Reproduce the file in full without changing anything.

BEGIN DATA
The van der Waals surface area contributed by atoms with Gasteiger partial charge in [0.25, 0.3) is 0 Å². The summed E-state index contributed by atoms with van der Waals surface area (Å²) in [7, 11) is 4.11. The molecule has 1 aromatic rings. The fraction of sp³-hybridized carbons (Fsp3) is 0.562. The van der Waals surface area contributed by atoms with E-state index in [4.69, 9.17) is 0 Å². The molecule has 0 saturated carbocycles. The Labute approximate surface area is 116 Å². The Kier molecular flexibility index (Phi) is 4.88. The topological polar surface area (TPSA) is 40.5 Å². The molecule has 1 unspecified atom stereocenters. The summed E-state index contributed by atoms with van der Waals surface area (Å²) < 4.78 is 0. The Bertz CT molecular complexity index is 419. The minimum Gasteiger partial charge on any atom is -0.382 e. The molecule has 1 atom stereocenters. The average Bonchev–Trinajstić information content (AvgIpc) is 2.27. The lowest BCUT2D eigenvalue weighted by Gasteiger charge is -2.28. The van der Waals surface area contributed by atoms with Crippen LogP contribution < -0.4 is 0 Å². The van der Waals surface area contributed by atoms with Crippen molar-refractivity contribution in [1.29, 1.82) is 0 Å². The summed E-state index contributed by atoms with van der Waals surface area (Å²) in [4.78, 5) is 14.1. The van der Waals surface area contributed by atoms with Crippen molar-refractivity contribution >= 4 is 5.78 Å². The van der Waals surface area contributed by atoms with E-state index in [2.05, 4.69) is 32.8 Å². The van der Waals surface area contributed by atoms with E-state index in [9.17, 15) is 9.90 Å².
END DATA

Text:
The van der Waals surface area contributed by atoms with Gasteiger partial charge in [0.25, 0.3) is 0 Å². The summed E-state index contributed by atoms with van der Waals surface area (Å²) in [7, 11) is 4.11. The molecule has 1 aromatic rings. The fraction of sp³-hybridized carbons (Fsp3) is 0.562. The van der Waals surface area contributed by atoms with E-state index in [4.69, 9.17) is 0 Å². The molecule has 0 saturated carbocycles. The Labute approximate surface area is 116 Å². The Kier molecular flexibility index (Phi) is 4.88. The topological polar surface area (TPSA) is 40.5 Å². The molecule has 1 unspecified atom stereocenters. The summed E-state index contributed by atoms with van der Waals surface area (Å²) < 4.78 is 0. The Bertz CT molecular complexity index is 419. The minimum Gasteiger partial charge on any atom is -0.382 e. The molecule has 1 atom stereocenters. The average Bonchev–Trinajstić information content (AvgIpc) is 2.27. The lowest BCUT2D eigenvalue weighted by Gasteiger charge is -2.28. The van der Waals surface area contributed by atoms with Crippen LogP contribution < -0.4 is 0 Å². The van der Waals surface area contributed by atoms with Crippen molar-refractivity contribution in [1.29, 1.82) is 0 Å². The summed E-state index contributed by atoms with van der Waals surface area (Å²) in [4.78, 5) is 14.1. The van der Waals surface area contributed by atoms with Crippen molar-refractivity contribution >= 4 is 5.78 Å². The van der Waals surface area contributed by atoms with E-state index in [2.05, 4.69) is 32.8 Å². The van der Waals surface area contributed by atoms with E-state index in [9.17, 15) is 9.90 Å².